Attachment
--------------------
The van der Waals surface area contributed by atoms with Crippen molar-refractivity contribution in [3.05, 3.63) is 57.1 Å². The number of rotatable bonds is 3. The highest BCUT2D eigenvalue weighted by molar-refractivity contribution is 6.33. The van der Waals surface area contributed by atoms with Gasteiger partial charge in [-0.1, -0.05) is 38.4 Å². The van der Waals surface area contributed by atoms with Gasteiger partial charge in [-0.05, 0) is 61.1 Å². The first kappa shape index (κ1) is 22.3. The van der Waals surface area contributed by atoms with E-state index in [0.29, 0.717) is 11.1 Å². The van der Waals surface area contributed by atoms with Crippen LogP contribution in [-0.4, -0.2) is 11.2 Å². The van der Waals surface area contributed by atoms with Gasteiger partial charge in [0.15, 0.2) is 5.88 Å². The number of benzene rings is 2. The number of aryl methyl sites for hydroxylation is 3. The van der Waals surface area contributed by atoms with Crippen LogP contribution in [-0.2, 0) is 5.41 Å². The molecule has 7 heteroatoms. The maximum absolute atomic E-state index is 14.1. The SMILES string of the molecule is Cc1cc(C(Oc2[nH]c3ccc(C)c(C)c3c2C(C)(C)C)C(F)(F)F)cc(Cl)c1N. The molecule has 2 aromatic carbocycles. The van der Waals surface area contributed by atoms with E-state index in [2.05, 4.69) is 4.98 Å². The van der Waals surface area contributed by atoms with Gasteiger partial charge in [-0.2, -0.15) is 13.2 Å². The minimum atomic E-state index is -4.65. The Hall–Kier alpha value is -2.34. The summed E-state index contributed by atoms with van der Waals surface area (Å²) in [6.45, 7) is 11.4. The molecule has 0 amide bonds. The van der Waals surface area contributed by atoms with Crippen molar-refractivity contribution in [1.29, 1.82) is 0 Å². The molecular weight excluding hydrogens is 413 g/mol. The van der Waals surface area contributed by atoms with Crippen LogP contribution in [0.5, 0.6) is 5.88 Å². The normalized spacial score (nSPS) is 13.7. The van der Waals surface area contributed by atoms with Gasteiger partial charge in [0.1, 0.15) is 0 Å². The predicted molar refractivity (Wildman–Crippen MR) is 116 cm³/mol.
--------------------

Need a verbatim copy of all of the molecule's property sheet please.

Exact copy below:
The van der Waals surface area contributed by atoms with Crippen molar-refractivity contribution in [3.05, 3.63) is 57.1 Å². The number of rotatable bonds is 3. The highest BCUT2D eigenvalue weighted by molar-refractivity contribution is 6.33. The van der Waals surface area contributed by atoms with Gasteiger partial charge in [-0.1, -0.05) is 38.4 Å². The van der Waals surface area contributed by atoms with Gasteiger partial charge in [-0.05, 0) is 61.1 Å². The first kappa shape index (κ1) is 22.3. The van der Waals surface area contributed by atoms with E-state index in [0.29, 0.717) is 11.1 Å². The van der Waals surface area contributed by atoms with Crippen LogP contribution in [-0.4, -0.2) is 11.2 Å². The van der Waals surface area contributed by atoms with Gasteiger partial charge in [0.15, 0.2) is 5.88 Å². The number of benzene rings is 2. The number of aryl methyl sites for hydroxylation is 3. The van der Waals surface area contributed by atoms with Crippen LogP contribution in [-0.2, 0) is 5.41 Å². The molecule has 7 heteroatoms. The maximum absolute atomic E-state index is 14.1. The SMILES string of the molecule is Cc1cc(C(Oc2[nH]c3ccc(C)c(C)c3c2C(C)(C)C)C(F)(F)F)cc(Cl)c1N. The molecule has 2 aromatic carbocycles. The van der Waals surface area contributed by atoms with E-state index in [2.05, 4.69) is 4.98 Å². The van der Waals surface area contributed by atoms with Gasteiger partial charge in [-0.2, -0.15) is 13.2 Å². The minimum atomic E-state index is -4.65. The Hall–Kier alpha value is -2.34. The summed E-state index contributed by atoms with van der Waals surface area (Å²) in [6.45, 7) is 11.4. The molecule has 0 amide bonds. The van der Waals surface area contributed by atoms with Crippen molar-refractivity contribution in [1.29, 1.82) is 0 Å². The molecular weight excluding hydrogens is 413 g/mol. The van der Waals surface area contributed by atoms with Crippen LogP contribution in [0.5, 0.6) is 5.88 Å². The normalized spacial score (nSPS) is 13.7. The van der Waals surface area contributed by atoms with Gasteiger partial charge in [0.1, 0.15) is 0 Å². The predicted molar refractivity (Wildman–Crippen MR) is 116 cm³/mol.